Grim Tales of Sickness through the Ages. and a True Welsh Hero

Western Mail (Cardiff, Wales), March 29, 2011 | Go to article overview

Grim Tales of Sickness through the Ages. and a True Welsh Hero


Byline: ALUN WITHEY

[bar] HROUGHOUT history, epidemic diseases have preyed upon our ancestors, weeding out not only the elderly, weak and vulnerable but the healthy and vigorous.

Despite the relative success of modern medicine in treating many conditions which were previously fatal, the threat of epidemics and pandemics - most recently swine flu - continues to haunt us, stirring up popular fear and collective memories of past outbreaks. Even despite the passage of more than three centuries, for example, we can still relate to the fear of the diarist Samuel Pepys as he walked around the streets of plague-ridden London in 1666, noticing the many doors painted with red crosses, and "God Have Mercy" written ominously upon them.

But how have Wales and Welsh people fared in this story of sickness? Was Wales a hotbed of epidemic diseases? Actually, historians haven't so far paid much attention to the subject, but the evidence is interesting.

Certainly Welsh people have suffered through the centuries, as we'll see.

But occasionally, Wales, its landscape and geography, have also served to protect its people from the worst effects of plague and pestilence.

Plagues and poxes The first recorded epidemic in Wales occurred in the sixth century. In 526AD, St Brioc of Brittany came to Ceredigion and wrote that the whole region was "overwhelmed by a great catastrophe".

This was Y vad velen (the yellow plague), part of an epidemic outbreak noted across Britain.

Outbreaks of a plague-like disease recurred in 526AD and 537AD, but a further epidemic of Y vad velen in 547, caught the imagination of Welsh bards and poets for several hundred years to come.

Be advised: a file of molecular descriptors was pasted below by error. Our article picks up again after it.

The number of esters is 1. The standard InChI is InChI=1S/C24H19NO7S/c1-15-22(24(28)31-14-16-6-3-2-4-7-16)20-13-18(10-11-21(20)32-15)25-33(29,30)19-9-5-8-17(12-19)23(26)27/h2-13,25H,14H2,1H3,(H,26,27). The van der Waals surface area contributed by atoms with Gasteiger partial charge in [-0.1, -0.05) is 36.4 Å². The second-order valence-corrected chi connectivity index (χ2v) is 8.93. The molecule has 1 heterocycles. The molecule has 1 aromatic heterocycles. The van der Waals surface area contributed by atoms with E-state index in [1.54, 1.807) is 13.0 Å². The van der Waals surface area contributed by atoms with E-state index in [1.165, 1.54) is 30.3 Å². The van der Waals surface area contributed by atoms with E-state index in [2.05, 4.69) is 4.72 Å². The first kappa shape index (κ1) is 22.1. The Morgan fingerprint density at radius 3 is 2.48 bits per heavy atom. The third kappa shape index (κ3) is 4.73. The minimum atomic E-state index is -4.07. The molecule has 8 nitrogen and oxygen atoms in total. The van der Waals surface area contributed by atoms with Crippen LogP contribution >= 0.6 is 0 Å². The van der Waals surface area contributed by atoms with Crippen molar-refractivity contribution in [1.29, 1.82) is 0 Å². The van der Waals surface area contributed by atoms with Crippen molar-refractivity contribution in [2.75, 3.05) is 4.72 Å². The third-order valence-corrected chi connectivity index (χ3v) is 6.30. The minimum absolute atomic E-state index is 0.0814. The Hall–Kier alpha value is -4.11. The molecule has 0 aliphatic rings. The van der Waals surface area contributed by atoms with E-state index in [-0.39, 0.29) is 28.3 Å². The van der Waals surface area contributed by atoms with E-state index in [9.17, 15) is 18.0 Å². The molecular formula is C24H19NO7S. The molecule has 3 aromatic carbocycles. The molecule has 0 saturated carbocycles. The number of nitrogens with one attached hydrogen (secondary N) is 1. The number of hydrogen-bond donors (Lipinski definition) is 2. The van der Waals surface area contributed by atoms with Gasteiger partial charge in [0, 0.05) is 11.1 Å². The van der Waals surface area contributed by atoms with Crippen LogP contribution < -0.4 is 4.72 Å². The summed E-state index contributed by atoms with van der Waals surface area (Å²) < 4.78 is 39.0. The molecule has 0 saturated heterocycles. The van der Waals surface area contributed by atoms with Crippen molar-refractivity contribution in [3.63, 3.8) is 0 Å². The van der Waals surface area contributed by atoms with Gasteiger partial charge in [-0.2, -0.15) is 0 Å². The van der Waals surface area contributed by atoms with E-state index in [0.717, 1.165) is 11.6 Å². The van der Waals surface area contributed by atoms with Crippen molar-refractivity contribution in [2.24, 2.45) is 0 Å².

The biographer of St Teilo vividly described it as coming over the land like the "column of a watery cloud".

It was this "yellow pestilence" which "seized Maelgwyn, king of North Wales, and destroyed his country".

According to legend, Maelgwyn sought sanctuary in the church of Llanrhos but was restless.

Unable to resist looking out upon his kingdom, he peeped through the keyhole of the church door, but even this tiny exposure to the outside air was enough for him to catch the infection. Curiosity, in this case, killed the king.

Throughout the Middle Ages and medieval period, a succession of plagues and sicknesses continued to haunt Wales, but references are scant.

Various medieval Welsh annals and chronicles refer fleetingly to extreme events such as epidemics or natural phenomena which occurred from time to time.

In 896, it was even recorded that a plague of vermin "like moles" fell from the skies and devoured everything they encountered.

But the fear of sickness was certainly deeply entrenched in Welsh culture as it was elsewhere, and it was common for diaries and letters to contain references to troubling "new" diseases. In 1657, the Flintshire puritan Philip Henry made reference to reports of "fourscore children sickened of a new disease" in "Swansey in Glamorganshire".

In 1734, the Welsh MP John Campbell wrote from London to his young son, Prys, worrying about an outbreak of "violent coughs" affecting children "all about the countrey (sic)".

Some diseases, however, were so abhorrent that they even entered popular culture. Few achieved the same levels of infamy as did Y Frech Wen - the smallpox.

Smallpox was a virulent disease which became epidemic in 17th and 18th-century Britain, and accounted for around 15% of total deaths in the period.

Wales certainly did not escape. In 1722-23, 71 people died of the disease in Carmarthen, and further severe outbreaks followed over the next few years.

What made smallpox seem all the more vicious was that it was most often a disease of childhood. Surviving it was almost a rite of passage for children, but there was a sting in the tail since recovery, though it gave immunity from further infection, often left the sufferer horribly scarred. …

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